I’ve been “cold” for a few days, and I think hell has frozen. This is what I heard when I learned that Canonical was going to partner with Microsoft to bring the Ubuntu Bash to Windows 10. And not only that: Dustin Kirkland of Canonical has published a tutorial in which he teaches how to use Ubuntu Bash on the Windows 10 operating system Build 14316 which is now available to all those who are subscribed to the Microsoft Windows Insider program.
the Build 14316 of Windows 10 will be the first update that will include the first revision of the Bash used in Ubuntu for Windows and Kirkland has not wasted time (in fact the update is using the Insiders less than 24 hours) and has posted a ten-step tutorial explaining how to get started with Ubuntu on Windows (and the more I write about it, the more chills I feel).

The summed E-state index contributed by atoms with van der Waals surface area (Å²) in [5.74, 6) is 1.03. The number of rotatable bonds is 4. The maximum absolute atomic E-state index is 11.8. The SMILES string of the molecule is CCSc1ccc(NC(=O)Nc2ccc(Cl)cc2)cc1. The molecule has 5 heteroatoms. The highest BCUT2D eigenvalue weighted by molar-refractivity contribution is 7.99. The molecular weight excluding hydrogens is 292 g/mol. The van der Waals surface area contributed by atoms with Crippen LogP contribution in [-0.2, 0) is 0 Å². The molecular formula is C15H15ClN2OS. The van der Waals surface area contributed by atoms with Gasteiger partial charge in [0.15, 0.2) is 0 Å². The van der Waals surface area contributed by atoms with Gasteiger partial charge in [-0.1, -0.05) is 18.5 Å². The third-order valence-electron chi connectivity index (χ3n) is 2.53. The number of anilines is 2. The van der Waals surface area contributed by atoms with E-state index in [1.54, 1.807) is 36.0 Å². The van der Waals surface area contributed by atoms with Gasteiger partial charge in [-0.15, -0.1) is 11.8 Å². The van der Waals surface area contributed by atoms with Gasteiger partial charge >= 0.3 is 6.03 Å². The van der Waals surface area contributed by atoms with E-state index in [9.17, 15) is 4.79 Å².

How to Use Ubuntu Bash on Windows
If you want to start using Ubuntu on Windows (tell me no, please) you will need to have the next version of the desktop operating system developed by Microsoft. In order to test the software before anyone else, you must perform the following steps:
- Be subscribed to the Windows Insider program. If you are not already, you can do so from THIS LINK.
- Once you have subscribed to the Microsoft trial program, you need to go to the general settings, access the advanced options, and enable the option to receive such previews.
- Finally, you need to go to Windows Update, check for the update, and install it.
I know there will be many users who will look favorably on being able to use part of Ubuntu on Windows, but there is one thing to always keep in mind: as the saying goes, “even though the monkey is dressed in silk, the monkey is remains”. As much as Windows can run part of Ubuntu, they will always lag behind when it comes to system stability is concerned. Let them keep working to live up to it.